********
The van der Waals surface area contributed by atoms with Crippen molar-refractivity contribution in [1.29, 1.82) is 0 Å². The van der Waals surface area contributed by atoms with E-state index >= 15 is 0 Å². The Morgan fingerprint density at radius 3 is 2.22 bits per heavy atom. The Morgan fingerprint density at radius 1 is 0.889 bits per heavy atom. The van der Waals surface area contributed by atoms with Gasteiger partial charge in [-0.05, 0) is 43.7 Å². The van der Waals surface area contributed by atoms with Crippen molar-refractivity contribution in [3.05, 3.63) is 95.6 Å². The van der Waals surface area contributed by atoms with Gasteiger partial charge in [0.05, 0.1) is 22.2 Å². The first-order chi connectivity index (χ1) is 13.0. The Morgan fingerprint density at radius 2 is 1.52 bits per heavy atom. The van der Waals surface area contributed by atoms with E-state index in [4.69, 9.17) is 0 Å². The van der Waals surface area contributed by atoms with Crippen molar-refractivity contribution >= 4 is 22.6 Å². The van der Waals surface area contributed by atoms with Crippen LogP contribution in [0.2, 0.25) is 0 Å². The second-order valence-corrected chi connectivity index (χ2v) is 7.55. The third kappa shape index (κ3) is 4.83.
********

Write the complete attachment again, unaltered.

The van der Waals surface area contributed by atoms with Crippen molar-refractivity contribution in [1.29, 1.82) is 0 Å². The van der Waals surface area contributed by atoms with E-state index >= 15 is 0 Å². The Morgan fingerprint density at radius 3 is 2.22 bits per heavy atom. The Morgan fingerprint density at radius 1 is 0.889 bits per heavy atom. The van der Waals surface area contributed by atoms with Gasteiger partial charge in [-0.05, 0) is 43.7 Å². The van der Waals surface area contributed by atoms with Crippen molar-refractivity contribution in [3.05, 3.63) is 95.6 Å². The van der Waals surface area contributed by atoms with Gasteiger partial charge in [0.05, 0.1) is 22.2 Å². The first-order chi connectivity index (χ1) is 13.0. The Morgan fingerprint density at radius 2 is 1.52 bits per heavy atom. The van der Waals surface area contributed by atoms with E-state index in [4.69, 9.17) is 0 Å². The van der Waals surface area contributed by atoms with Crippen molar-refractivity contribution >= 4 is 22.6 Å². The van der Waals surface area contributed by atoms with Crippen LogP contribution in [0.2, 0.25) is 0 Å². The second-order valence-corrected chi connectivity index (χ2v) is 7.55. The third kappa shape index (κ3) is 4.83.